Background: The sodium–glucose cotransporter 2 (SGLT2) inhibitor combined with insulin is a novel therapy for type 1 diabetes mellitus. Without reducing basal insulin, hypoglycemia could occur frequently in this therapy. However, ketoacidosis is an undesirable adverse effect in patients with basal insulin reduction. The RISING-STAR study aimed to explore whether reducing the basal insulin dose combined with the SGLT2 inhibitor can safely reduce the frequency of hypoglycemia. We hypothesized that the frequency of hypoglycemia is higher if the basal insulin dose is not reduced when combined with an SGLT2 inhibitor.
Methods: The study has a multicenter, open-label, two-arm design; 60 type 1 diabetes mellitus patients are being recruited from 7 hospitals. Twenty-six subjects are to be analyzed in each group for the pilot objectives. The basal insulin dose before initiating SGLT2 inhibitor combination therapy is the reference. Study subjects have been stratified into two groups based on the ratio of basal insulin daily dose (Basal) to total daily insulin dose (TDD). The subjects whose Basal/TDD ratio is < 0.4 are instructed not to reduce Basal but to reduce bolus insulin dose by 10% (group A), and subjects with a Basal/TDD ratio > 0.4 will be instructed to reduce Basal by 10% (group B). The primary outcome is the daily frequency of hypoglycemia during the intervention period (SGLT2 inhibitor administration), as determined by self-monitoring of blood glucose. We aimed to confirm a greater reduction in frequency of hypoglycemia in group B (reduced Basal), than in group A (non-reduction of Basal and reduced insulin effect levels by 10%). Baseline hypoglycemia was set at 7 ± 6 times/month. The minimum sample size required to achieve a significance of 0.05 for a one-sided t-test with a statistical power at 80% is determined. When the sample size is 26 patients in one group, the percentage increase in hypoglycemia exceeds 60%, and the sample size is considered sufficient. The secondary outcome is the frequency of ketosis pre- and post-intervention. We aimed to confirm that the frequency of ketosis did not increase in group B compared to that in group A. The frequency of adverse events, including frequency of hypoglycemia detected by flash glucose monitoring, was set as a safety endpoint.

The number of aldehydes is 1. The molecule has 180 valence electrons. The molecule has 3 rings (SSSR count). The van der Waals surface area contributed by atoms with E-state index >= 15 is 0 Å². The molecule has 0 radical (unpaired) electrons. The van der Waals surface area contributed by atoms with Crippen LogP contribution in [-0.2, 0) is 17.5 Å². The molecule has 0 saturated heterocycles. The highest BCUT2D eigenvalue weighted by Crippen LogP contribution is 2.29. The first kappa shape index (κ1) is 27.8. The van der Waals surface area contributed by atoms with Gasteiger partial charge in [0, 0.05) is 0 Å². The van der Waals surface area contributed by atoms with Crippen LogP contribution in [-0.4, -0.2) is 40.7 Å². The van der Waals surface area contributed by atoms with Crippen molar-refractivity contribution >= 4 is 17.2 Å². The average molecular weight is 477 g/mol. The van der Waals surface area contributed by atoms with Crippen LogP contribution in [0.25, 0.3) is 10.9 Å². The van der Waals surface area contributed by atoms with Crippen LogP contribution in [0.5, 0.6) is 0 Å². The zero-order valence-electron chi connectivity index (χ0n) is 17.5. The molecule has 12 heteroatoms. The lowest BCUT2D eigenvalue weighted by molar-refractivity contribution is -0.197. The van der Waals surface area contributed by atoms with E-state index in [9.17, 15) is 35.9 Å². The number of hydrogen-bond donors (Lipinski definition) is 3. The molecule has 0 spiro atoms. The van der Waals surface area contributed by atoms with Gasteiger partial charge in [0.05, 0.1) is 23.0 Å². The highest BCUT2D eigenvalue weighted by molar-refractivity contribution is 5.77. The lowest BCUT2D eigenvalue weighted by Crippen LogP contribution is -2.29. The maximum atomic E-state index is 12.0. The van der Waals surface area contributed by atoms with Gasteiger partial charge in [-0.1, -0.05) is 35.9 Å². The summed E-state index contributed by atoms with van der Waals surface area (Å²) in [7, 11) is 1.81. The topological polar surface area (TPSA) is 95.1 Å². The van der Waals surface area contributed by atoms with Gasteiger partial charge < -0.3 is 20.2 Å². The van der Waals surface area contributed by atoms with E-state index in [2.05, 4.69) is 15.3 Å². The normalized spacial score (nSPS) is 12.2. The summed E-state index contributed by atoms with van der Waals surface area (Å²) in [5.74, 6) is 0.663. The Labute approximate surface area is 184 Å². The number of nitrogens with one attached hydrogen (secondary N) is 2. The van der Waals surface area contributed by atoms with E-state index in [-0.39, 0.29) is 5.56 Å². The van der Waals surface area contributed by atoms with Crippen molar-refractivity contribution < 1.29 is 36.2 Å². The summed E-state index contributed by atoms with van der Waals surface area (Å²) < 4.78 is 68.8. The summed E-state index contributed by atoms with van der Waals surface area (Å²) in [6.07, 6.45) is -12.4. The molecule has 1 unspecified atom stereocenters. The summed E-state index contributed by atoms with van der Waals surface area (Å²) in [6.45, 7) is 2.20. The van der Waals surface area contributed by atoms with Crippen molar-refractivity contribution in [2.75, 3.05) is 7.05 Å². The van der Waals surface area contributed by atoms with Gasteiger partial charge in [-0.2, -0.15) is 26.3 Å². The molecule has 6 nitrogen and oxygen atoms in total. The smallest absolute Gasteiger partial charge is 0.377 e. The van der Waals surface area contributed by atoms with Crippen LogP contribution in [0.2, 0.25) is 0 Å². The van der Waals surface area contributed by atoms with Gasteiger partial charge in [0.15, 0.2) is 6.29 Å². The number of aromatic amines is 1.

Discussion: In this pilot study, we assumed that, given a sufficient Basal, hypoglycemia would be more frequent in patients with type 1 diabetes when combined with SGLT2 inhibitors, provided the Basal was not reduced. A 10% basal insulin reduction decreased hypoglycemia but did not increase ketosis in cases where the Basal/TTD ratio was 0.4 or higher, which improves the efficacy and safety of SGLT2 inhibitor treatment in type 1 diabetes mellitus.
Trial registration: Registered with Japan Registry of Clinical Trials (jRCTs051190114) on March 2, 2020. (https://rctportal.niph.go.jp/detail/jr?trial_id=jRCTs051190114)